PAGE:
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Classroom Strategies to Support Advanced Learners at All Grade Levels

Classroom Strategies to Support Advanced Learners at All Grade Levels

Every week you work hard at meticulously creating meaningful lesson plans for your students. However, regardless of how much planning you do, there will be a student (or two) who will finish the assignment or lesson early. You’ll hear the ‘I’m done!” commentary halfway through your slotted assignment time. So, what do you do for these students? And, equally as important, how do you ensure that the activities you’re providing are relevant and enriching?

Before you begin providing enrichment, it is important to consider the age of your students as there are certain strategies you can leverage to better ensure a positive experience with enrichment, depending on which grade span you are teaching to. Below, we’ve compiled a few suggestions for structuring your enrichment opportunities, segmented by grade levels.

Elementary School

  • Provide limited choices and transitions, especially for grades K–2.
  • Use a thematic approach (term 1 = arts; term 2 = STEM, etc.) for better comprehension.
  • Embed project-based learning into extended core classes.

Students in this grade span are most receptive to simple and intuitive enrichment. Rather than calling out enrichment, simply infuse it into activities for students who are ready for it. Providing opportunities to connect career awareness, curriculum, and instruction will unite academic and social themes and begin to introduce careers in the classroom. Scheduling your enrichment in a thematic approach will help with comprehension and enable students to more quickly engage.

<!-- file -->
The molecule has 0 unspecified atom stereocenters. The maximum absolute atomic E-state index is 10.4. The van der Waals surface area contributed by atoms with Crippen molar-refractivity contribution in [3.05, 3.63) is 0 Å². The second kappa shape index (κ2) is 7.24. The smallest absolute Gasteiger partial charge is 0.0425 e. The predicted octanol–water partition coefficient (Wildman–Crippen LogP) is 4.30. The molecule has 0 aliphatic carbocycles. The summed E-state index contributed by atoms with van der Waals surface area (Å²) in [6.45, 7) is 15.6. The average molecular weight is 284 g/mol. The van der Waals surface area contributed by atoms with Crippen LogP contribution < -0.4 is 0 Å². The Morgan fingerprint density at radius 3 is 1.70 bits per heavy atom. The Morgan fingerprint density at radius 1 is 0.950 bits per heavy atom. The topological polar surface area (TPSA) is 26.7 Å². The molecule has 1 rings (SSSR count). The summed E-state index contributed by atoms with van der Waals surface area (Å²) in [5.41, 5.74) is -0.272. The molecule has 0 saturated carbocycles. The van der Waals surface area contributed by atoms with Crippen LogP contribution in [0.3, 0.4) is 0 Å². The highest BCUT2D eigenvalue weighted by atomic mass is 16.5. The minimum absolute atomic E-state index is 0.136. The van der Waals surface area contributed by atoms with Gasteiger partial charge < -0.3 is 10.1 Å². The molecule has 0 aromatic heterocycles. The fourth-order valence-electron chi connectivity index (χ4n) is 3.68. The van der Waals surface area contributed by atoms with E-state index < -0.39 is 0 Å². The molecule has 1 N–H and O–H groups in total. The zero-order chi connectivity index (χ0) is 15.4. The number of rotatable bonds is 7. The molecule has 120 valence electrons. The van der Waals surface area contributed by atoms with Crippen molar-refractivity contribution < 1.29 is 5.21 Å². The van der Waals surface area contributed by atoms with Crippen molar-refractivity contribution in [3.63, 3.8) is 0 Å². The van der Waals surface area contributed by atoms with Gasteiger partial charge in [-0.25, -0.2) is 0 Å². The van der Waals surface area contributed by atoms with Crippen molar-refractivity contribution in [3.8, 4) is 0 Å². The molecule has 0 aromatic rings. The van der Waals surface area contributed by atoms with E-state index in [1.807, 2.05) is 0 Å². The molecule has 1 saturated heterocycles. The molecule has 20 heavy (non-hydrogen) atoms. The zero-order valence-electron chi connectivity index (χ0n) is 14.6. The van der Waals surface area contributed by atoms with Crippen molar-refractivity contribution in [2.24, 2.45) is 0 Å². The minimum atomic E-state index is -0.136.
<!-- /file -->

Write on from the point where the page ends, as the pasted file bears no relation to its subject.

Middle School

  • Make programming sequential so that students can participate over multiple years.
  • Find partners who bring new faces and resources into the school.
  • Partner with local high schools to ease transitions and prepare students for grade 9.

Middle school is when the opportunity for enrichment really starts to flourish and career exploration begins! Use career planning worksheets to help map out sequential pathways and programming so that students can monitor progress. Also, introducing outside resources is always a great way to spark energy for these students.

High School

  • Find community organizations and businesses to provide apprenticeships and internships.
  • Embed traditionally after-school activities like clubs and athletics into the school day.
  • Partner with local colleges and universities, including dual-enrollment opportunities.

Continue to build off enrichment programs from middle school, and allow students to identify which areas most interest them. High school students can embark on their career-aimed curricular journey by taking a coherent sequence of CTE courses designed to scaffold employability knowledge, skills, and experience and to concurrently support their interdisciplinary needs.

At Edmentum, our programs provide comprehensive support for enrichment by providing age-appropriate content and resources. We believe that the level and complexity of curriculum should always match the readiness and motivation of students. Interested in learning more about enrichment strategies? See on our blog on an introduction to enrichment and classroom strategies.